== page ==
Myasthenia Gravis Quick overview
Signs and Symptoms
● Fatigable muscle weakness – most common
1) ptosis and diplopia 80%.
● 2) Bulbar muscles ( dysarthria and dysphagia)
● 3) Limb weakness usually proximal and symmetric
● Worse at end of day
- Resp muscle weakness = myasthenic crisis
● Bedside Icepack test
● Edrophonium test (historically)
● Anti- AChR/MuSK antibody titer – high in
- Repetitive nerve stim shows decreasing response
● Anti-AChE (-stigmines)
● Plasmapheresis and IV-Ig
○ Yes if thymoma present
○ Otherwise uncertain if recommended
– An autoimmune disease targeting post-synaptic acetylcholine receptors
– 7 – 23 new cases/million people/year; 70 – 320/million people live with MG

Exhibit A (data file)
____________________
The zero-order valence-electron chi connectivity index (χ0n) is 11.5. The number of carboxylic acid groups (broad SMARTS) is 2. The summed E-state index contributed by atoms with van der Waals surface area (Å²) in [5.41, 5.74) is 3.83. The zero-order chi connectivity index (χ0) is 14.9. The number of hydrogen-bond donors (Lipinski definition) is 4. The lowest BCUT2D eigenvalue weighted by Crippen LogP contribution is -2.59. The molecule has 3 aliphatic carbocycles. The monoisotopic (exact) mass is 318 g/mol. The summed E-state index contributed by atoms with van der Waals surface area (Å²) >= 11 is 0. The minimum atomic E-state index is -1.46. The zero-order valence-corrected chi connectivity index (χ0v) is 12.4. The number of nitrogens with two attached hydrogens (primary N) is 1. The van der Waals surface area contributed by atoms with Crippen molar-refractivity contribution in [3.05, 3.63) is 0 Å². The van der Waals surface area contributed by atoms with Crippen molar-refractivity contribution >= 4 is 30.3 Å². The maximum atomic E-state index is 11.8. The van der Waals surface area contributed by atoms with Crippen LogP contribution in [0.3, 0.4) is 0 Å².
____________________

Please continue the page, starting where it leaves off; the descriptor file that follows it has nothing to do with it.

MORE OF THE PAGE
– Bimodal age distribution: peaks in 2nd and 3rd decades (female predominance) and 6th to 8th decades (male predominance)
– Diplopia, ptosis, dysphagia which is worsened with muscle use (fatigability), and improved with rest
– Often asymmetric symptoms at presentation
– Proximal muscles sometimes involved
– Myasthenic crisis: respiratory muscle weakness leading to respiratory insufficiency and
pending respiratory failure = emergency!
– Ice pack test (bedside), acetylcholine receptor antibodies (80% sens, 100% spec), MuSK antibodies (38% sens, unknown spec), repetitive nerve stimulation with EMG, CT chest
– Thyroid ophthalmopathy, brainstem or cranial nerve lesion, myotonic dystrophy and oculopharyngeal dystrophy, general fatigue, Lambert-Eaton, ALS, botulism
– First line – pyridostigmine
– Thymectomy if thymoma present on chest CT
– If weakness affects eating/breathing, give IVIG or plasmapheresis
- Refractory MG treated with prednisone or azathioprine
Shawn J Bird, MD. Diagnosis of myasthenia gravis. 2018.
Shawn J Bird, MD. Clinical manifestations of myasthenia gravis. 2018.
Summarized by Dr. Kazmi, Medical student : Dr. Joey Gerondale
This is the basic information. Needs improvement. Read up-to-date.